Craig: The hard part is getting off the ground, getting the first clients. We’re looking for some funding and it’s not a great environment for funding. He built a company called AI Labs, which is Envestnet that was building the dashboards. They were building dashboards and portals. That was their main sale, but they had to build all the integrations behind it to get the dashboard to work. So now we’re taking all the same people that built all that and just doing the integration part. We’re not doing the portal.

Amit: Got you.

Craig: We’ve already got people lined, all the programmers lined up who want to jump in, , and do it again. , but now we’re just looking for, to, to get the funding to get that going. So if you know anybody sitting [inaudible] of money, let me know.

Amit: I might know somebody in that VC space who might be interested.

Craig: No VCs.

Amit: No VCs?

Craig: No VCs. We’re looking for real people, people we know the in industry, strategic partners. All the people we know in the industry we’re talking to in our industry or people or firms that are looking that want the technology and want to be the first customers and also invest, those are the firms we’re talking to.

Amit: Yes. That pool investing, is coming to our industry in roves, and I actually like it. I think there’s a lot because there’s some built in client base to it too, when you get that right.

Craig: That’s our goal. That’s what we’re working on. Happy to set up a separate call and give you a demo. Love what we got. Talk to our tech, bring your tech guy in, talk to our head, our lead developer, he can walk you through the code-based. How our knowledge graph is set up, how they built it for our labs and how they’re rebuilding it better for what we’re doing and all the mistakes they made and how they’re fixing it. Rather they’re rebuilding the architecture in a more scalable and flexible manner.

Amit: That would be nothing short of fantastic. I’d love to do that.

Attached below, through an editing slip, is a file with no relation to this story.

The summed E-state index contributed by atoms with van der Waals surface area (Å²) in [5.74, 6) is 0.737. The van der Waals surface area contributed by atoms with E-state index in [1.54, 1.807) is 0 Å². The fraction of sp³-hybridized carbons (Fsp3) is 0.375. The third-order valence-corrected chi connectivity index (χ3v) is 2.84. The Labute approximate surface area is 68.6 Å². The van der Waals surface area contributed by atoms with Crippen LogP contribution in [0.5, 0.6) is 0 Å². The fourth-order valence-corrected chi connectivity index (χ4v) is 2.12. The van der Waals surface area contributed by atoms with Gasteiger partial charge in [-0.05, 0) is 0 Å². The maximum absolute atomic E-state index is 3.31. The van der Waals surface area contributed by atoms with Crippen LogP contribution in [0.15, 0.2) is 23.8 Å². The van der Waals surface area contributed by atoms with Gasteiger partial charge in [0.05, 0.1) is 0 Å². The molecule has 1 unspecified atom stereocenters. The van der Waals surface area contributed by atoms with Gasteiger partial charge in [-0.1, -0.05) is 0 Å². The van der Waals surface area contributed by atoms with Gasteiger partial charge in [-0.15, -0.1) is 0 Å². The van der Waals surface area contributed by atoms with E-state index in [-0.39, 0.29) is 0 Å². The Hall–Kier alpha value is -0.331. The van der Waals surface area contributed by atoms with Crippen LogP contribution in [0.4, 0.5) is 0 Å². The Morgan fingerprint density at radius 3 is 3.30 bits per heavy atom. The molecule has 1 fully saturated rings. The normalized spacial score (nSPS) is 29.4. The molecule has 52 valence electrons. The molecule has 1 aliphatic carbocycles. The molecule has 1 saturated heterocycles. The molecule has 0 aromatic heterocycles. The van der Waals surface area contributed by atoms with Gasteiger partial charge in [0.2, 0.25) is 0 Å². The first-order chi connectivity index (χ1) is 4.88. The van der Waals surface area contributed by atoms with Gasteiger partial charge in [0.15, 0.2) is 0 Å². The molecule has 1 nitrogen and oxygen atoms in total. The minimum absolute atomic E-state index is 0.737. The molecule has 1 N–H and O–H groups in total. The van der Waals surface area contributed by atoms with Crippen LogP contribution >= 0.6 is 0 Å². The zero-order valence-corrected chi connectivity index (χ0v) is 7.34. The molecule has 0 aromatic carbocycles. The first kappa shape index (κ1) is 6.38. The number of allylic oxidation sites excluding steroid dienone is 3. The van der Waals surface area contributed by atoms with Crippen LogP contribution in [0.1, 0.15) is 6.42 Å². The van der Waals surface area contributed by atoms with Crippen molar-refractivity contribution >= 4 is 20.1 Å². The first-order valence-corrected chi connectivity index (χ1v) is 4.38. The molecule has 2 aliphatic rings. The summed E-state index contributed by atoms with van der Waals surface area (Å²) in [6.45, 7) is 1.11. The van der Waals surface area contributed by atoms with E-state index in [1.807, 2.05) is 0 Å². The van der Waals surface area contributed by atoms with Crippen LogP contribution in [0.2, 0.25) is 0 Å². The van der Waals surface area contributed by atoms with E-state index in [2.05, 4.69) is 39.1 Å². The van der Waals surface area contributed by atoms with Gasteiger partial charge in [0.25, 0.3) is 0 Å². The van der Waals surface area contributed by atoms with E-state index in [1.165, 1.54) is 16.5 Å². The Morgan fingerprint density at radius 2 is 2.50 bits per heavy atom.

Craig: Excellent. We’ll get that set up. And what did I forget to ask you? Is there anything else I can do to help you guys?

Amit: No, I mean, look, I think first off, thank you for the time. Time’s our most precious commodity. It’s not lost on me that we’ve gone 50 plus minutes, so I appreciate you taking the time to do that.

Craig: This is all we do.

Amit: Yes.

Craig: I’m all day talking to people. I love to hear about their tech, what’s working, what’s not working experiences, so this is all we do.

Amit: Yes, and just to hear us out on experience as a service and consider that on the app and all that kind of stuff. That’s fantastic. I wasn’t even thinking about that. But we love the opportunity and just to continue the connection, the continued connection to hear what you’re up to and that pathway is phenomenal for us. So I do appreciate the, the connection and the conversation.

Craig: Sure.

Amit: And there might be some other stuff for us to talk about and consider as we keep this conversation going.

Craig: Absolutely. Great. Well, Tommy, thanks for coordinating.

Tommy: Thank you guys. And I’m so glad we were able to make this happen.

Amit: Craig, thanks so much.

Craig: Welcome.

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ABOUT ME

The Wealth Tech Today blog is published by Craig Iskowitz, founder and CEO of Ezra Group, a boutique consulting firm that caters to banks, broker-dealers, RIA’s, asset managers and the leading vendors in the surrounding #fintech space. He can be reached at craig@ezragroupllc.com